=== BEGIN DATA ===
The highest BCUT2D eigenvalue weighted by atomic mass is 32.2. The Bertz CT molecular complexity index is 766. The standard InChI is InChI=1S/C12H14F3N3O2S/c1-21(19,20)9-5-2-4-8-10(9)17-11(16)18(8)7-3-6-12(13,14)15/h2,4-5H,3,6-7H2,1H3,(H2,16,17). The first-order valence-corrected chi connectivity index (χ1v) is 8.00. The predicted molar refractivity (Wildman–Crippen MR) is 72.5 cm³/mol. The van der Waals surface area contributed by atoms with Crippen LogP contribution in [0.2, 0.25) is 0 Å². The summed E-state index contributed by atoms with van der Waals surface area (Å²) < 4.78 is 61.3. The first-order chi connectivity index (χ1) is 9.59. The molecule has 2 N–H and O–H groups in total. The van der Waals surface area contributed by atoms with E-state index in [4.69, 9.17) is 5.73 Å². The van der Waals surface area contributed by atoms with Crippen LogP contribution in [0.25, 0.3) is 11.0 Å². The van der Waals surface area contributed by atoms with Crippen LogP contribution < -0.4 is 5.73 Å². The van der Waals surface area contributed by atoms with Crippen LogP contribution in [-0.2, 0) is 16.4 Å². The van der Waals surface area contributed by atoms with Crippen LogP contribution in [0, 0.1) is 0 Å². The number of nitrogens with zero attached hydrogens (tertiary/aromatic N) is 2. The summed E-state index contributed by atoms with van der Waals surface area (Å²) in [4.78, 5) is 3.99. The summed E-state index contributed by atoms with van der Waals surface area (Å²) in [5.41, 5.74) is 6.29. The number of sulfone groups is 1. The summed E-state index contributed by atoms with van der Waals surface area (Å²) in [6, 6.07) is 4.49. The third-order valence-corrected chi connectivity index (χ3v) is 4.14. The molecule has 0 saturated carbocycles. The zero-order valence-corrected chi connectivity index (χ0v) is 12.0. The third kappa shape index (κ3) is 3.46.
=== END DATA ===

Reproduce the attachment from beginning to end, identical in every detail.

The highest BCUT2D eigenvalue weighted by atomic mass is 32.2. The Bertz CT molecular complexity index is 766. The standard InChI is InChI=1S/C12H14F3N3O2S/c1-21(19,20)9-5-2-4-8-10(9)17-11(16)18(8)7-3-6-12(13,14)15/h2,4-5H,3,6-7H2,1H3,(H2,16,17). The first-order valence-corrected chi connectivity index (χ1v) is 8.00. The predicted molar refractivity (Wildman–Crippen MR) is 72.5 cm³/mol. The van der Waals surface area contributed by atoms with Crippen LogP contribution in [0.2, 0.25) is 0 Å². The summed E-state index contributed by atoms with van der Waals surface area (Å²) < 4.78 is 61.3. The first-order chi connectivity index (χ1) is 9.59. The molecule has 2 N–H and O–H groups in total. The van der Waals surface area contributed by atoms with E-state index in [4.69, 9.17) is 5.73 Å². The van der Waals surface area contributed by atoms with Crippen LogP contribution in [0.25, 0.3) is 11.0 Å². The van der Waals surface area contributed by atoms with Crippen LogP contribution < -0.4 is 5.73 Å². The van der Waals surface area contributed by atoms with Crippen LogP contribution in [-0.2, 0) is 16.4 Å². The van der Waals surface area contributed by atoms with Crippen LogP contribution in [0, 0.1) is 0 Å². The number of nitrogens with zero attached hydrogens (tertiary/aromatic N) is 2. The summed E-state index contributed by atoms with van der Waals surface area (Å²) in [4.78, 5) is 3.99. The summed E-state index contributed by atoms with van der Waals surface area (Å²) in [5.41, 5.74) is 6.29. The number of sulfone groups is 1. The summed E-state index contributed by atoms with van der Waals surface area (Å²) in [6, 6.07) is 4.49. The third-order valence-corrected chi connectivity index (χ3v) is 4.14. The molecule has 0 saturated carbocycles. The zero-order valence-corrected chi connectivity index (χ0v) is 12.0. The third kappa shape index (κ3) is 3.46.